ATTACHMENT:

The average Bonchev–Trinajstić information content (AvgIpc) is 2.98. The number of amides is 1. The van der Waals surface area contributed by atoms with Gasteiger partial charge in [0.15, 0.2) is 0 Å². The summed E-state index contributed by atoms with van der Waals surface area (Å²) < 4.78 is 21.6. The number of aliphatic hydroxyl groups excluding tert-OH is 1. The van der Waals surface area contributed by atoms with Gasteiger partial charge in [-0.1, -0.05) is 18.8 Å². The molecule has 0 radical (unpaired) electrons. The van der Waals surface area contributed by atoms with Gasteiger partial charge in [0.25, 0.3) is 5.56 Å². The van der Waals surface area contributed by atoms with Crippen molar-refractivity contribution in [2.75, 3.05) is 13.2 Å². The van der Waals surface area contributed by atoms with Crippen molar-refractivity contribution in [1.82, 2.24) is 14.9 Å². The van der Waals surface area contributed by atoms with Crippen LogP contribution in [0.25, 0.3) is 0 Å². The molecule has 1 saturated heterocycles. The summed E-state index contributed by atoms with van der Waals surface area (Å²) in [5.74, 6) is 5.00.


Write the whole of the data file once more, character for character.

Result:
The average Bonchev–Trinajstić information content (AvgIpc) is 2.98. The number of amides is 1. The van der Waals surface area contributed by atoms with Gasteiger partial charge in [0.15, 0.2) is 0 Å². The summed E-state index contributed by atoms with van der Waals surface area (Å²) < 4.78 is 21.6. The number of aliphatic hydroxyl groups excluding tert-OH is 1. The van der Waals surface area contributed by atoms with Gasteiger partial charge in [-0.1, -0.05) is 18.8 Å². The molecule has 0 radical (unpaired) electrons. The van der Waals surface area contributed by atoms with Gasteiger partial charge in [0.25, 0.3) is 5.56 Å². The van der Waals surface area contributed by atoms with Crippen molar-refractivity contribution in [2.75, 3.05) is 13.2 Å². The van der Waals surface area contributed by atoms with Crippen molar-refractivity contribution in [1.82, 2.24) is 14.9 Å². The van der Waals surface area contributed by atoms with Crippen LogP contribution in [0.25, 0.3) is 0 Å². The molecule has 1 saturated heterocycles. The summed E-state index contributed by atoms with van der Waals surface area (Å²) in [5.74, 6) is 5.00.